Sanders’s statistics refer to high school graduates between 17 and 20 years old and not enrolled in additional schooling. This report is different from the official unemployment rate as published by the Bureau of Labor Statistics. BLS does not specifically break out data for the 17- to 20-year-old age range. Instead, this report looks at employment status for high school graduates who are unemployed, working part-time and “marginally attached to the labor force” (meaning, “those who want a job and have looked for work in the last year but have given up actively seeking work in the last four weeks”). It uses the broadest measure of underemployment, called the U-6 measure of labor underutilization.

“The economy does better when you have a Democrat in the White House.”

— Former Secretary of State Hillary Rodham Clinton

Clinton draws this claim from a 2014 paper by Alan S. Blinder and Mark W. Watson of Princeton University, which did indeed find this connection. But the conclusion also said that the data at this point did not support a claim that this was due to macroeconomic policy choices.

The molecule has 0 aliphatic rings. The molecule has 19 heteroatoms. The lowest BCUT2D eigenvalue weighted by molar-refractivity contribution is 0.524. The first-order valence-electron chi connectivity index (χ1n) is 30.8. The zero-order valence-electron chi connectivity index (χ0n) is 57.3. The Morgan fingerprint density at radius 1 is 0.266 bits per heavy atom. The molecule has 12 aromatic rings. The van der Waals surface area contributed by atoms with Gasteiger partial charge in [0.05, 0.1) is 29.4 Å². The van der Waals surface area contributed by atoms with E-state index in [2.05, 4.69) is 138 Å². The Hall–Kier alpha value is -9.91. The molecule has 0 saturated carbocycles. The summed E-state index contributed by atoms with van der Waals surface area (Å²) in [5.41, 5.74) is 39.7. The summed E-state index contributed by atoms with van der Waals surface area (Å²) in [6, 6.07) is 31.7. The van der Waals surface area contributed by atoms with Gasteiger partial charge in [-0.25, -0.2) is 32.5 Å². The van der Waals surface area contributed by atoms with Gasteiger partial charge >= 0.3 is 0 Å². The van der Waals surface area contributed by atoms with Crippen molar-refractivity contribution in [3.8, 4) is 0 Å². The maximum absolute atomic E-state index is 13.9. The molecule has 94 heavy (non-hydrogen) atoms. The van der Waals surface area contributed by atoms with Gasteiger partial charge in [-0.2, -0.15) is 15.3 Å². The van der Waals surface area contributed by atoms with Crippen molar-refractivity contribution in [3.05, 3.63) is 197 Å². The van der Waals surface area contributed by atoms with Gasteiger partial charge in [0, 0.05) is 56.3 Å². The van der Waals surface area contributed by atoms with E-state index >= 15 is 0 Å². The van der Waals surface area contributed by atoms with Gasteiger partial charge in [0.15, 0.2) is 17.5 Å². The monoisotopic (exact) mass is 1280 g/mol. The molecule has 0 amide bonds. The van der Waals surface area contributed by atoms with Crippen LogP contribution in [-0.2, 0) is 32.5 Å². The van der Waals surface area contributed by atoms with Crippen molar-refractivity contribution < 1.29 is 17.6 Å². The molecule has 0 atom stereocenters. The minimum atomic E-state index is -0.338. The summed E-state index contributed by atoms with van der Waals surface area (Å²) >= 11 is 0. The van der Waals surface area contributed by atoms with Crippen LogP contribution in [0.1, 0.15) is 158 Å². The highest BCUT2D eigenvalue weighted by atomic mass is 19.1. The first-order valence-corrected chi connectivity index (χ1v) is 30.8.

“Both fiscal and monetary policy actions seem to be a bit more stabilizing when a Republican is president — even though Federal Reserve chairmen appointed by Democrats preside over faster growth than Federal Reserve chairmen appointed by Republicans by a wide margin,” the paper said. “It seems we must look instead to several variables that are mostly “good luck,” with perhaps a touch of “good policy.”

Read more here.

  • Katie Zezima
  • ·

Hillary Clinton has tried to move past the issue of using private e-mail while secretary of state, and rival Bernie Sanders gave her a big boost in that direction during Tuesday’s debate. But the controversy is not going away any time soon.

“Let me say something that may not be great politics – but I think the secretary is right. That is, the American people are sick and tired of hearing about your damn e-mails,” Sanders said in one of the most memorable lines of the night.